“In the same way as writing in itself creates delusions, so too do opinions laid down easily during informal gatherings among writers,” he says in response to my questions, typing into his laptop in a seaside cafe back in Alexandria, a city he now visits only for holidays:
“They create delusions of belonging to a common, mutually comprehensible language… There is an extremely subtle difference between the writer creating images of consciousness as an interactive and critical medium and the writer creating those images with the intention of being attached to them as a person, of using them as a shield against society,” a tool for upward mobility, a sense of individual distinction, a lucrative link with the—political—powers that be, “not a way of relating to human beings at large.”
Prompted by this belief in a common ground, a multiparty dialogue, a welfare that eschews elitism without being populist, with Nasser Farghali, Hemeida Abdalla and the late Abdel-Azim Nagui, Nasr founded a literary group, Al Arbi’a’iyoun (or the Wednesdayers)—three issues of their eponymous journal were published in the early 1990s—and was later among the founders of the much longer-lived and by now well-known non-fiction journal, Amkenah, edited by Alaa Khalid.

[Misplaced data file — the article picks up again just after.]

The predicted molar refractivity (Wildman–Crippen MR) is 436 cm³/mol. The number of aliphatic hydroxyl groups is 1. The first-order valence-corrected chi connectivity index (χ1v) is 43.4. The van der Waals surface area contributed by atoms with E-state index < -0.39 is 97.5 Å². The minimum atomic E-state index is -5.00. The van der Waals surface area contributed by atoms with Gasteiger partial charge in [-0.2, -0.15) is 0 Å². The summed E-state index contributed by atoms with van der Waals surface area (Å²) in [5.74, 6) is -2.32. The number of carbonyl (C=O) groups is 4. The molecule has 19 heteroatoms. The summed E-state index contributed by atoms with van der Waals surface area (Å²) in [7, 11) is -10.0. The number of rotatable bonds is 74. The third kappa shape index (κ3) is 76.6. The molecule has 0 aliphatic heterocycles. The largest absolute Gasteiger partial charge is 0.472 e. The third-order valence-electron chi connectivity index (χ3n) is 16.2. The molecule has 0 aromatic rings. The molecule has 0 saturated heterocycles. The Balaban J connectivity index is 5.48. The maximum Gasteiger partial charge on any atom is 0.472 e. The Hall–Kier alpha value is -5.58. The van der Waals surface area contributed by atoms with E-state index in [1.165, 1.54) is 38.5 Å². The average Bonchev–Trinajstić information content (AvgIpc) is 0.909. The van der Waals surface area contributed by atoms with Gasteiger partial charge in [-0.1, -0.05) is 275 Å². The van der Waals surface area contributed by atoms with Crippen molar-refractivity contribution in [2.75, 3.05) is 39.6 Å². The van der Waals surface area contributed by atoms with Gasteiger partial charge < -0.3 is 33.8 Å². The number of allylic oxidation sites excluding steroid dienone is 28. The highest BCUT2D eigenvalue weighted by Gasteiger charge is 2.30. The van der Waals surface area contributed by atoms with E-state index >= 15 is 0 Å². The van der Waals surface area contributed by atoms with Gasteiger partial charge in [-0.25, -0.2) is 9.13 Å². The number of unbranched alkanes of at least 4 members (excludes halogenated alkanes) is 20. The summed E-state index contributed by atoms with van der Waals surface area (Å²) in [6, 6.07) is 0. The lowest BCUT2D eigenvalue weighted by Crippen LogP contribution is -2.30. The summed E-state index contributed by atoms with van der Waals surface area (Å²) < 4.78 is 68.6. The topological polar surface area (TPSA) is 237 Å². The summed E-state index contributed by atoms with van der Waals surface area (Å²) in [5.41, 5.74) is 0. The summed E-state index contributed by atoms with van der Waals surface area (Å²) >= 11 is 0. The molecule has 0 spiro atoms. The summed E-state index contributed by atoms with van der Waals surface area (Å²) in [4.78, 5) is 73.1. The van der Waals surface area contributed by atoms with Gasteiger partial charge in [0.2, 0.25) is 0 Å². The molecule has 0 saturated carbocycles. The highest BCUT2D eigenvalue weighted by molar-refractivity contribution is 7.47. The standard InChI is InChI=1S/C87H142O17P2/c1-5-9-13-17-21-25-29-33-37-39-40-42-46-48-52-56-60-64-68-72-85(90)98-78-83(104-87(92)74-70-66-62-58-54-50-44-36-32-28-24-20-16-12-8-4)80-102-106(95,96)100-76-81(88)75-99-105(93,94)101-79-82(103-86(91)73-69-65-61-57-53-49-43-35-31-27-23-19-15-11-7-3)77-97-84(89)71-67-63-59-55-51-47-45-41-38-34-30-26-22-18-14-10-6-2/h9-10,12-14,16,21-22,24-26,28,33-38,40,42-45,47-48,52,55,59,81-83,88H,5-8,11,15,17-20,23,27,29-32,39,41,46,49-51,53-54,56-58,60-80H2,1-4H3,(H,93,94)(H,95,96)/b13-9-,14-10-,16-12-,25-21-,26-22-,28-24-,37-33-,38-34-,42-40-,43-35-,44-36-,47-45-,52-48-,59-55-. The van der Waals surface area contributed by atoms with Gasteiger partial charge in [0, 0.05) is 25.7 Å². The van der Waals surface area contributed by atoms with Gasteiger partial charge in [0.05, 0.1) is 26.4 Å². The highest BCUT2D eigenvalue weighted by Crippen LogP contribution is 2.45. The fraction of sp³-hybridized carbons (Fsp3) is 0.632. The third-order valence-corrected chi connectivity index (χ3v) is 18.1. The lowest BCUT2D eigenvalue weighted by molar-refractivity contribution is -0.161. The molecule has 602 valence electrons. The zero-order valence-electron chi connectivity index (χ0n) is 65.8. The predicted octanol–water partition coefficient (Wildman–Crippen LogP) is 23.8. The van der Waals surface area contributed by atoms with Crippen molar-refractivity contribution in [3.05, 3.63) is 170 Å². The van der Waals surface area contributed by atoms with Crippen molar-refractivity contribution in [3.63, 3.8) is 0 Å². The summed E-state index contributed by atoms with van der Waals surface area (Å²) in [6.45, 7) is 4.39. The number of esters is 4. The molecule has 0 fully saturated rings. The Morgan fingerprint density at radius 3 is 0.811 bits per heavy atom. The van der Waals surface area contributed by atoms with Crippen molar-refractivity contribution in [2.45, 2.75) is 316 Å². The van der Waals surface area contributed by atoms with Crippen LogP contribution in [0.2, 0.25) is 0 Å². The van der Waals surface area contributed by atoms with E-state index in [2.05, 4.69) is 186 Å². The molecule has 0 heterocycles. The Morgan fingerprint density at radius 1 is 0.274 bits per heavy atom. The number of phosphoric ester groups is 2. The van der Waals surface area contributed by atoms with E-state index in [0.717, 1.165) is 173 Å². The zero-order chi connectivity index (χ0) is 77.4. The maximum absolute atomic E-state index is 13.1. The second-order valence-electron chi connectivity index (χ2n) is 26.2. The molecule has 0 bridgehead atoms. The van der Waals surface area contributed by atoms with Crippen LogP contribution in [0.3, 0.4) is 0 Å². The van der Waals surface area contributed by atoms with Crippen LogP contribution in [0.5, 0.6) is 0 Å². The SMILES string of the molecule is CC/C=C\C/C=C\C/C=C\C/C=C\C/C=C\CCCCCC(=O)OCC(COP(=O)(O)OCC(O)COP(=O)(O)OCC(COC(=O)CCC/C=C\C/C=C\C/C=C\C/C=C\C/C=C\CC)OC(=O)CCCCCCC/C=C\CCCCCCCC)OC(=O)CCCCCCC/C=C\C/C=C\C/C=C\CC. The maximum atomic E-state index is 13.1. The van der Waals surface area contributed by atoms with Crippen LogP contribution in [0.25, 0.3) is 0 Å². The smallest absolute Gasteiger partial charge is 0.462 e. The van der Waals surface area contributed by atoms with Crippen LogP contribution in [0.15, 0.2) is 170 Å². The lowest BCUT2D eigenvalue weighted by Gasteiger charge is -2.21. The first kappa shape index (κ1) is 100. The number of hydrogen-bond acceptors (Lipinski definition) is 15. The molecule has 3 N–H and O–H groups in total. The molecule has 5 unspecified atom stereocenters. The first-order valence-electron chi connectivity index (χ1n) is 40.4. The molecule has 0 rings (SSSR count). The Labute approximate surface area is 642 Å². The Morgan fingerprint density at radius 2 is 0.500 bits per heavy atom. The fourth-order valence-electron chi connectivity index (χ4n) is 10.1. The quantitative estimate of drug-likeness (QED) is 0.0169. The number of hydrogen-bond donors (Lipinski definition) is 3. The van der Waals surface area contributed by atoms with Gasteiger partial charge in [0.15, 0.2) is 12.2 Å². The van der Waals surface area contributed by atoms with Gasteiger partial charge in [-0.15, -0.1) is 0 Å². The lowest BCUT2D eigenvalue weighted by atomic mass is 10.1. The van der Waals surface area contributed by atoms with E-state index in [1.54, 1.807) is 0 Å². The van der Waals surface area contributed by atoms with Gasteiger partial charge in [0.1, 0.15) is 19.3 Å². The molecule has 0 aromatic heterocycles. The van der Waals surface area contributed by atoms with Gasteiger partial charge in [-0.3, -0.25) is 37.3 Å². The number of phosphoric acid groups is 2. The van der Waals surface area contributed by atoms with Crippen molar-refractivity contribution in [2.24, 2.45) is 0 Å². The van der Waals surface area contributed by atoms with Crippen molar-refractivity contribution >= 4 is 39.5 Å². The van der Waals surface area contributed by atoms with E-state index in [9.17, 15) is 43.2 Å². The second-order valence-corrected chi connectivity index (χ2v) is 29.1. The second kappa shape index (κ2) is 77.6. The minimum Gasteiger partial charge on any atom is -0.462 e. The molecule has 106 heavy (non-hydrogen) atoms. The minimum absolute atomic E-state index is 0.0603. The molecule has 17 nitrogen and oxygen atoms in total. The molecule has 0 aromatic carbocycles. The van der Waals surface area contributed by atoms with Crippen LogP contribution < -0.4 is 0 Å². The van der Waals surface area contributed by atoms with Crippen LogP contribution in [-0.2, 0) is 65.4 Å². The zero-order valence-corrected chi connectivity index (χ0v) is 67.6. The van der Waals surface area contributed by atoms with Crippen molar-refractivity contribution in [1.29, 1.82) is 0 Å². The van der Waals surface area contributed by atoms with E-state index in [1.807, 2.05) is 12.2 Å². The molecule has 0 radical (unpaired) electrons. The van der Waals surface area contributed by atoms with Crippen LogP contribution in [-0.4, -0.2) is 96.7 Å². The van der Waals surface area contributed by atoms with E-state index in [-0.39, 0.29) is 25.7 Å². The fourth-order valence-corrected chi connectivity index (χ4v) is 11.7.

In both cases his tendency towards excessive abstraction seems to have got in the way of a greater or longer-lived contribution on his part, but it was the increasingly dog-eat-dog conditions of life that drove people away from each other and dissipated the collective momentum (Amkenah charges ahead thanks to Khalid’s individual dedication).